Francis Cook, 1st Bart. [1817-1901]), Doughty House, Richmond, Surrey; Sir Frederick Lucas Cook, 2nd Bart. [1844-1920], Doughty House; Sir Herbert Frederick Cook, 3rd Bart. [1868-1939], Doughty House; Sir Francis Ferdinand Maurice Cook, 4th Bart. [1907-1978], Doughty House, and Cothay Manor, Somerset; sold through (Rosenberg & Stiebel, Inc., New York); to the Samuel H. Kress Foundation on 8 February 1955; gift 1960 to North Carolina Museum of Art, no. GL.60.17.52.  Lent by Cook to the National Exhibition of Works of Art, Leeds, 1868 no. 45, in whcih the catalogue states he acquired the painting in Grenada in 1863. Fern Rusk Shapley, Paintings from the Samuel H. Kress Collection, Italian Schools, XVI-XVIII Century, London, 1973, p. 96, give the earlier provenance as The Hon. Henry Wellesley, 1st Baron Cowley, Somerset; Henry Richard Wellesley, 1st Earl Cowley, Somerset, from 1847; (his sale, Christie's, London, 18 July 1885, no. 27). However since it was owned by Cook by 1868, this is not possible.
The Assumption of the Virgin
Raleigh, N.C., North Carolina Museum of Art (GL.60.17.52), since 1960.(1) Canvas. 108 1/2 x 74 5/8 in. (275.6 x 189.6 cm.). Fair condition; some restoration in some figures and around edges of canvas; cleaned 1960. The attribution of K2112 to the Spanish painter Alonso Cano persisted from the first notice we have of the painting, in 1868,(2) until about 1930, although as early as 1910 a brief for Stanzione's authorship had been presented.(3) The painting is not without Spanish characteristics, which Neapolitan artists could acquire from Ribera. But its monumental figures have a grace and gentleness that artists like Caracciolo, Cavallino, and Stanzione developed in their interpretation of Caravaggio's naturalism. Parallels in Stanzione's oeuvre are plentiful. A significant example is the Holy Family Resting in a Rocky Landscape, in the Ringling Museum, Sarasota, Fla., where the floating putti bear the closest possible resemblance to those in K2112; the Joseph is like the apostle with a book standing at the right in K2112; and still-life details are treated with similar effects. The Ringling picture is signed with the artist's monogram, together with his title of knighthood, which was conferred during his second sojourn in Rome and thus indicates a terminus post quem of 1625 for the Ringling picture and hence, very likely, for K2112 also. Provenance: Sir Henry Wellesley, later Lord Cowley, Minister to Madrid 1810-22 –exhibited: 'National Exhibition of Works of Art,' Leeds, 1868, no. 45 of catalogue (where said to have been bought in Granada in 1863), as The Virgin in Glory, by Cano. Cowley sale, Christie's, London, July 18, 1885, no. 27, as Cano. Cook Collection, Richmond, Surrey (abridged catalogue, 1903, p. 22, no. 6, as Cano; catalogue by M. W. Brockwell, vol. III, 1915, no. 514, as Cano, with possibility of Stanzione; abridged ed., 1932, p. 63, no. 514, as Stanzione) –exhibited: 'Spanish Art,' New Gallery, London, 1895-96, no. 142, as Cano; 'Spanish Old Masters,' Grafton Galleries, London, Oct. 1913-Jan. 1914, no. 73, as Cano; 'Holbein and Other Masters,' Royal Academy, London, Dec. 9, 1950-Mar. 7, 1951, no. 321, as Stanzione. Rosenberg and Stiebel's, New York. Kress acquisition, 1955 –exhibited, after entering the North Carolina Museum: 'Art Treasures for America,' National Gallery of Art, Washington, D.C., Dec. 10, 1961-Feb. 4, 1962, no. 87, as Stanzione.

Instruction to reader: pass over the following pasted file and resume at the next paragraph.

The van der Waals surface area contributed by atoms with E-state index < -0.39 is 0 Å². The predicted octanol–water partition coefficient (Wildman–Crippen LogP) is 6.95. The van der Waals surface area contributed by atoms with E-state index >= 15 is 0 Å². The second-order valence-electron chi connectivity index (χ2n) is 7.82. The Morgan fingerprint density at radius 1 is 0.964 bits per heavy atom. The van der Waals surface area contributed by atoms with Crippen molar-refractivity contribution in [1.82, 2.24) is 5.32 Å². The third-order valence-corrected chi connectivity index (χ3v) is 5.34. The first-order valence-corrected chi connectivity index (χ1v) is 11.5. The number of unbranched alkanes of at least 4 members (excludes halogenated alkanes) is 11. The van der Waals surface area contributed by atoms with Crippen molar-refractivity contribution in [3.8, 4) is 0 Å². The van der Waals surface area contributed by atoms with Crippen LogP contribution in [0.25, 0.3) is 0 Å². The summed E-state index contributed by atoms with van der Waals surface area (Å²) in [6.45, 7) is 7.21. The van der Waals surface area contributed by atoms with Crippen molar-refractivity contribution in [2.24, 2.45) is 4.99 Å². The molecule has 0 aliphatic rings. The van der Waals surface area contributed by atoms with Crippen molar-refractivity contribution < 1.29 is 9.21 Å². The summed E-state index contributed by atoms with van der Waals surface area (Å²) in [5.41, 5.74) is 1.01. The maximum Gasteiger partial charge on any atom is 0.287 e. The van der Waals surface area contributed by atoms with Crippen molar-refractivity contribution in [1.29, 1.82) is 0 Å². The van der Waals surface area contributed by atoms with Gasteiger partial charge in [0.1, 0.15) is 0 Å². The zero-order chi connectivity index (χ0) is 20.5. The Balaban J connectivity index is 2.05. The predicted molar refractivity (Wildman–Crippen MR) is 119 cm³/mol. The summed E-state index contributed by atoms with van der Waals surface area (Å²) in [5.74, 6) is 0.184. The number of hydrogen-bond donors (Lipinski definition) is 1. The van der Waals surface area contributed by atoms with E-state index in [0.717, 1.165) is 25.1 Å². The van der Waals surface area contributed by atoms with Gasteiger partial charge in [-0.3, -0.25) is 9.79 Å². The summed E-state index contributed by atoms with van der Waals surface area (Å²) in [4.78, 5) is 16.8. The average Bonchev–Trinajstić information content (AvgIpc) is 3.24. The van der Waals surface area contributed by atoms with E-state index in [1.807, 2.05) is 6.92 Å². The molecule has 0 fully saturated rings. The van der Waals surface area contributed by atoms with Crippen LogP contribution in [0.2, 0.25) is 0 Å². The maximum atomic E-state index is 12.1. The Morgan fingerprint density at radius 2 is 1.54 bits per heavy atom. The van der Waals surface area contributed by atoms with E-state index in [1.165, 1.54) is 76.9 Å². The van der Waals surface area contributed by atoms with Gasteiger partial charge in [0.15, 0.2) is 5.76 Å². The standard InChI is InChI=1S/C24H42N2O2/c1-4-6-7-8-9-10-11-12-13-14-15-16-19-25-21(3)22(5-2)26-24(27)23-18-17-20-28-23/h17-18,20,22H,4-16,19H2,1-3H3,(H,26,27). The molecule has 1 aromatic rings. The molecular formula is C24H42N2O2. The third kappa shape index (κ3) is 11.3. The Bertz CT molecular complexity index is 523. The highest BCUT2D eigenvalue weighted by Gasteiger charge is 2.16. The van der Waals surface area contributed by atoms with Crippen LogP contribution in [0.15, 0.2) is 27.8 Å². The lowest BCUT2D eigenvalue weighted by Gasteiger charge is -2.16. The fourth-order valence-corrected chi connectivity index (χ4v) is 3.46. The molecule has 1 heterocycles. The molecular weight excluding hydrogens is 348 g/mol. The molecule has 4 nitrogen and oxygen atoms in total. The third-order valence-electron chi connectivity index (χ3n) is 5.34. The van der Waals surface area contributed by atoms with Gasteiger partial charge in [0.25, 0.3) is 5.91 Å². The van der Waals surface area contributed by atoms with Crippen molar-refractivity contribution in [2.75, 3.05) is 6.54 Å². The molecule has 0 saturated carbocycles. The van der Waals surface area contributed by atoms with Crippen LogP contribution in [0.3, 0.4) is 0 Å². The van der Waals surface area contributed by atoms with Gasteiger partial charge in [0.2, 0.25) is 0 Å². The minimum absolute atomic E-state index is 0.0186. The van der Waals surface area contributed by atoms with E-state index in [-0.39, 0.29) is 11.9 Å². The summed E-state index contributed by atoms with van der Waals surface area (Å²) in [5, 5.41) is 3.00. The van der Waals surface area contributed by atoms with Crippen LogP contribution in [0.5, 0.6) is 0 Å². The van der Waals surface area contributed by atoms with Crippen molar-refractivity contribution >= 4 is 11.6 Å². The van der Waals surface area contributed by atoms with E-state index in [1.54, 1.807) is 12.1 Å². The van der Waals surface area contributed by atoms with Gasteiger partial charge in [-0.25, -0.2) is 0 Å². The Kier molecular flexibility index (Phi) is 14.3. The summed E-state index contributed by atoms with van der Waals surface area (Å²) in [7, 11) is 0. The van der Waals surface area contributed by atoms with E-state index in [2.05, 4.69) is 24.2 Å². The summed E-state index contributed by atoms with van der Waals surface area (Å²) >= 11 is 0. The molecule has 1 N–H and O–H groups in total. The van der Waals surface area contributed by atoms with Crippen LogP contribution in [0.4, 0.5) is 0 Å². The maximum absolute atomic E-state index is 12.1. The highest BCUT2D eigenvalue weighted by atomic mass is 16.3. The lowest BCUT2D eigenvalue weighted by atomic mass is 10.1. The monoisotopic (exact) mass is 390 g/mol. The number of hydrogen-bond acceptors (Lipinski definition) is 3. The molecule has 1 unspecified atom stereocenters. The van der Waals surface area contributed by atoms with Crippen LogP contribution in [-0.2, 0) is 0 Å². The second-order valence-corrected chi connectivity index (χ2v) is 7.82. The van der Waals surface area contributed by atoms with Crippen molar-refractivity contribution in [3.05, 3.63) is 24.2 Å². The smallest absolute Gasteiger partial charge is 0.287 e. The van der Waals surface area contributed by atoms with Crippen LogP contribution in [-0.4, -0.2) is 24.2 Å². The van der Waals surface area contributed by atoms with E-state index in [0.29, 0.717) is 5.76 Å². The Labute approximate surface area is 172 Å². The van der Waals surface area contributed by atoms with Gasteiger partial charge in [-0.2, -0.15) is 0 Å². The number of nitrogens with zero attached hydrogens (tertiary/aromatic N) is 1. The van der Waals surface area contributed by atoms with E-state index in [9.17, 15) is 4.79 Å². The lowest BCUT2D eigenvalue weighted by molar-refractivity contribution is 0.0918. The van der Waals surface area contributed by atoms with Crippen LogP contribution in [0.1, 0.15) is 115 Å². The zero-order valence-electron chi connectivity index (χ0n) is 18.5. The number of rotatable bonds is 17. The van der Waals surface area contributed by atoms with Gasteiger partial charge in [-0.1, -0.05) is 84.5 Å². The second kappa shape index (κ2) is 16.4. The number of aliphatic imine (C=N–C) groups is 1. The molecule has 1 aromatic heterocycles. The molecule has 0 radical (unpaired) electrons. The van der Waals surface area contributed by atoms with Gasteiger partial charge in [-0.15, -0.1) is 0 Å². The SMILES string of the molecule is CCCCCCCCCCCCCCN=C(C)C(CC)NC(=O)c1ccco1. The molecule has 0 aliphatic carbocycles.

(1) Catalogue by F. R. Shapley, 1960, p. 106, as Stanzione. (2) When exhibited at Leeds (see A. Graves, A Century of Loan Exhibitions, vol. I, 1913, p. 149, no. 45). J. C. Robinson (in Burlington Magazine, vol. XI, 1907, p. 325) published K2112 as Cano. See also the attributions to Cano cited in Provenance. (3) By H. Voss (in Der Cicerone, vol. II, 1910, pp. 9 f.), who was followed by C. Phillips (in Daily Telegraph, Oct. 28, 1913). C. Ceci (in Thieme-Becker, Allgemeines Lexikon, vol. XXXI, 1937, p. 473) implies an attribution to Stanzione. And H. E. Wethey (Alonso Cano, 1955, p. 186) lists K2112 among paintings wrongly attributed to Cano and labels it 'Neapolitan School, XVII Century.' See also attributions to Stanzione under Provenance.